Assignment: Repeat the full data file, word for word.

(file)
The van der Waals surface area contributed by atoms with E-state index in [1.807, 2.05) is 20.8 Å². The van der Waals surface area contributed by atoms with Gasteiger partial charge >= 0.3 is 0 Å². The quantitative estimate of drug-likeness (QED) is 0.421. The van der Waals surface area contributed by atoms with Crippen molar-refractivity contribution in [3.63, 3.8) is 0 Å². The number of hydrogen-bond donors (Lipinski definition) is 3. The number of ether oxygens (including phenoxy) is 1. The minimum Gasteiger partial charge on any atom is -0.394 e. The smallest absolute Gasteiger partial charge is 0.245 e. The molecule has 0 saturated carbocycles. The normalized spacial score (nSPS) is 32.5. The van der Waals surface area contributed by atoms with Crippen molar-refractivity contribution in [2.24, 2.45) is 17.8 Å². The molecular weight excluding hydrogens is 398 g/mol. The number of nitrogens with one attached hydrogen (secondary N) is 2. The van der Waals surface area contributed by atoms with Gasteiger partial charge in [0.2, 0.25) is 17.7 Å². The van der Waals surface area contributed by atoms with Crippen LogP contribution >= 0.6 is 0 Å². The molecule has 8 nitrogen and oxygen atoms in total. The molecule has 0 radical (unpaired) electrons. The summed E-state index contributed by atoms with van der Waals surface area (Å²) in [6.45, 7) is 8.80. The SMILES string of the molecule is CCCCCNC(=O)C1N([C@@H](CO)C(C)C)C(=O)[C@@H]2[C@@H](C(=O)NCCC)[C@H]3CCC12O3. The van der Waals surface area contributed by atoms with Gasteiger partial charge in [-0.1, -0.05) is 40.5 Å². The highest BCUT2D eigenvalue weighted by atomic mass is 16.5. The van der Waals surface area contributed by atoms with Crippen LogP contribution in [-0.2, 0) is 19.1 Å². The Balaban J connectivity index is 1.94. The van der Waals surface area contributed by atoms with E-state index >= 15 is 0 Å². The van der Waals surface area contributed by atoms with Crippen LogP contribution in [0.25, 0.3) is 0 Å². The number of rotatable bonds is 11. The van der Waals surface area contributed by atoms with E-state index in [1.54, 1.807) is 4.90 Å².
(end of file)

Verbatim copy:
The van der Waals surface area contributed by atoms with E-state index in [1.807, 2.05) is 20.8 Å². The van der Waals surface area contributed by atoms with Gasteiger partial charge >= 0.3 is 0 Å². The quantitative estimate of drug-likeness (QED) is 0.421. The van der Waals surface area contributed by atoms with Crippen molar-refractivity contribution in [3.63, 3.8) is 0 Å². The number of hydrogen-bond donors (Lipinski definition) is 3. The number of ether oxygens (including phenoxy) is 1. The minimum Gasteiger partial charge on any atom is -0.394 e. The smallest absolute Gasteiger partial charge is 0.245 e. The molecule has 0 saturated carbocycles. The normalized spacial score (nSPS) is 32.5. The van der Waals surface area contributed by atoms with Crippen molar-refractivity contribution in [2.24, 2.45) is 17.8 Å². The molecular weight excluding hydrogens is 398 g/mol. The number of nitrogens with one attached hydrogen (secondary N) is 2. The van der Waals surface area contributed by atoms with Gasteiger partial charge in [0.2, 0.25) is 17.7 Å². The van der Waals surface area contributed by atoms with Crippen LogP contribution >= 0.6 is 0 Å². The molecule has 8 nitrogen and oxygen atoms in total. The molecule has 0 radical (unpaired) electrons. The summed E-state index contributed by atoms with van der Waals surface area (Å²) in [6.45, 7) is 8.80. The SMILES string of the molecule is CCCCCNC(=O)C1N([C@@H](CO)C(C)C)C(=O)[C@@H]2[C@@H](C(=O)NCCC)[C@H]3CCC12O3. The van der Waals surface area contributed by atoms with Gasteiger partial charge in [-0.1, -0.05) is 40.5 Å². The highest BCUT2D eigenvalue weighted by atomic mass is 16.5. The van der Waals surface area contributed by atoms with Crippen LogP contribution in [-0.2, 0) is 19.1 Å². The Balaban J connectivity index is 1.94. The van der Waals surface area contributed by atoms with E-state index >= 15 is 0 Å². The van der Waals surface area contributed by atoms with Crippen LogP contribution in [0.25, 0.3) is 0 Å². The number of rotatable bonds is 11. The van der Waals surface area contributed by atoms with E-state index in [1.54, 1.807) is 4.90 Å².